The Cause of Acute Pain
The pain experienced for a short time is Acute pain. Which can either be neuropathic or nociceptive, but most of the time it’s the latter. Nociceptive pain is a response to harm to muscle, skin, joints and internal organ pain. Nociceptive pain is a response delivered to the brain from nociceptive cells. Those cells take harm and trauma and send it to the rest of the nervous system.
Nociceptive pain lasts for certain duration. The body has a burst of pain and then it goes away. After an injury, the pain can last while the body is healing. As you heal, the injured area is more sensitive to pain following the injury. But this still counts as acute pain, even if it lasts a couple of days or a week. Chronic pain is pain that reoccurs or remains consistent for 12 or more weeks. If you have injured nerves or malfunctioning nerves they can be either-or.
Is Reoccuring Pain Chronic?
Recurring pain can be chronic if lasts for a certain amount of time. Any pain that lasts under three months can still be from an acute injury during healing. But this doesn’t mean you shouldn’t visit a doctor or a pain specialist until after three months. When you feel distressed or feel discomfort that is extreme or major you should see a doctor.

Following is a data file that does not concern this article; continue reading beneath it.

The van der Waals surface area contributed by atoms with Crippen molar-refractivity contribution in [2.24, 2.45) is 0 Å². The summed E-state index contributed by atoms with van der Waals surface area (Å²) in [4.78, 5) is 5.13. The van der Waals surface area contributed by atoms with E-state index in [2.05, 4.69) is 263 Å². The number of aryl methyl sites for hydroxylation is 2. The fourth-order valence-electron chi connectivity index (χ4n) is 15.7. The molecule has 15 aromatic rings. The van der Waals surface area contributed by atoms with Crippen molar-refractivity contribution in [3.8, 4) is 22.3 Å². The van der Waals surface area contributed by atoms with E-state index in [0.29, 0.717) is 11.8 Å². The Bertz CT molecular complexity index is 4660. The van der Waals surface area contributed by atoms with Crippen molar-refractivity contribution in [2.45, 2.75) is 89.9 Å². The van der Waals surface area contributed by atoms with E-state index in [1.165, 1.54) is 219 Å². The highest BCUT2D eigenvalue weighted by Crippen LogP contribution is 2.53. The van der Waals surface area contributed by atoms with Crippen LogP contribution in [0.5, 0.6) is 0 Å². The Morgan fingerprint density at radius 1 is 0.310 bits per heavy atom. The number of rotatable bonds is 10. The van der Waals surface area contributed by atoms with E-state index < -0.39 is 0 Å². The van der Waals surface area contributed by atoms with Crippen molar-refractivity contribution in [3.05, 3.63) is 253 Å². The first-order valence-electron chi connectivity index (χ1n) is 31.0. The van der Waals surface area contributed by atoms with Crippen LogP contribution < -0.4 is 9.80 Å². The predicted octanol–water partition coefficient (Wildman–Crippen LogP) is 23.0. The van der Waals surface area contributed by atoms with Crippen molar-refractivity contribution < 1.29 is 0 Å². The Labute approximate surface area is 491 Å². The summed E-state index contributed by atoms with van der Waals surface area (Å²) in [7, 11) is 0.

Treating chronic pain should come until after a doctor says the pain is chronic. Pain is subjective, so there is no way to tell if a patient needs a pain killer without asking. Even though doctors use a pain scale, it’s not completely accurate.
Patients will sometimes overestimate their pain, while some underreport their pain. Regardless, professionals find it critical that you have honest communication with them to learn about chronic vs acute pain.
Does Chronic Pain Dissapear?
It is hard to tell whether chronic pain can disappear on its own. Some injuries can take longer to heal than others and even if the pain lasts for months the pain subsides. Some form of chronic pain like herniated discs can last months but pass through ice and rest. Pain can be an effect of progressive disorder or disease, meaning it will get worse. Thus you need treatment to stop or slow the progress. Although you may not be able to heal your chronic pain its possible to achieve a comfortable life. Healthy lifestyle changes, strict regimen, mental health tools, loving family and an experienced doctor can improve your quality of life.